The Supreme Court Served a Major Blow to the Group Behind Planned Parenthood Sting Videos

The Supreme Court Served a Major Blow to the Group Behind Planned Parenthood Sting Videos
Source: AP
Source: AP

Planned Parenthood is no stranger to both rhetorical and violent opposition, but few attacks have caused ramifications as long-lasting as the sting videos released by the anti-abortion Center for Medical Progress in July. The crucial women's health organization has hardly taken the blow sitting down, however, and recently won a victory in their attempts to fight back. On Friday, the Supreme Court demanded that David Daleiden, a key figure behind the videos, provide critical information about his organization that could undermine his mission and expose his bias, Newsweek reported.

The Supreme Court's decision. Daleiden, the major force behind the videos, is currently embroiled in a lawsuit brought by the National Abortion Federation, which is suing based on the claim that Daleiden's team gained access to the meetings they filmed by lying about their identities and posing as Planned Parenthood employees, according to Newsweek. After a California district judge asked Daleiden to reveal the identities of his organization's supporters and donors based on this claim in November, anti-abortion activist James Bopp Jr. filed an emergency appeal to block the request based on the First Amendment "right of association," and Daleiden's rights as a "citizen journalist," the LA Times reported. 

On Friday, however, Justice Anthony Kennedy rejected these claims and refused to grant the appeal. While the Center for Medical Progress describes itself as "a group of citizen journalists dedicated to monitoring and reporting on medical ethics and advances," their attempts to defend themselves based on this claim are undermined by their history of clear anti-abortion bias. Daleiden has previously worked with conservative individuals who have pled guilty to similarly creating undercover sting videos and has employed noted anti-abortion advocates, RH Reality Check reported in July.

"It's time to end this shell game," federal Judge William Orrick said of the videos and ensuing legal battle in a November statement, according to the LA Times.

Hope for Planned Parenthood. Although the videos have notably been determined false and the organization has been cleared of wrongdoing by multiple states, Planned Parenthood has faced numerous hurdles since the videos were released. The organization has endured attacks from conservatives who have negatively (and even falsely) spoken out about the organization and the videosfaced a hostile House Oversight Committee hearing and battled threats of their organization being defunded.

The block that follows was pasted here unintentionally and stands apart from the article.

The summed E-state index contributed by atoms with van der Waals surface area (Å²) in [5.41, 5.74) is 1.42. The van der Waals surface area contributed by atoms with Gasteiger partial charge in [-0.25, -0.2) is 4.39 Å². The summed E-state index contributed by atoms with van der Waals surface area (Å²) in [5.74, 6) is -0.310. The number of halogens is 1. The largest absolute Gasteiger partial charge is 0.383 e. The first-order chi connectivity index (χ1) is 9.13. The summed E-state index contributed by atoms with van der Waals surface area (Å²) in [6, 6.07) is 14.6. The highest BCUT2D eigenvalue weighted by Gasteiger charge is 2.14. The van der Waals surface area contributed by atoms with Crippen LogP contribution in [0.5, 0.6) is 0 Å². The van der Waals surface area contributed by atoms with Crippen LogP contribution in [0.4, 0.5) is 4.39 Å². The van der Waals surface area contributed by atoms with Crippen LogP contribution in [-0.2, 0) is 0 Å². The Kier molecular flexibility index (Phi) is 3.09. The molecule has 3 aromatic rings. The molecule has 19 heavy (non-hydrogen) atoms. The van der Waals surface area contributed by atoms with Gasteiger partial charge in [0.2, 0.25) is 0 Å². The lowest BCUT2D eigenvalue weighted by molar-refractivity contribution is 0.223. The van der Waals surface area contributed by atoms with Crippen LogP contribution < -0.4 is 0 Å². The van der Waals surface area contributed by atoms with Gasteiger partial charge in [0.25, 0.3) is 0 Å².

Source: Nick Ut/AP

Yet Planned Parenthood is a crucial health service for millions of individuals. The organization teaches sex education to 1.6 million students every year and prevents approximately half a million unintended pregnancies annually, among other services, according to its president Cecile Richards. What's more, the organization reports it's particularly crucial for low-income women with few other options: 79% of the organization's patients have incomes at or below 150% of the federal poverty level.

The Supreme Court's decision is an encouraging indication that baseless attacks from one anti-abortion group will not be upheld in a court of law.

h/t Newsweek

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Julie Zeilinger

Julie Zeilinger is a staff writer at Mic as well as the founder and editor of The FBomb (thefbomb.org), a feminist blog partnered with the Women’s Media Center. She is also the author of "A Little F’d Up: Why Feminism Is Not A Dirty Word" and "College 101: A Girl’s Guide to Freshman Year."

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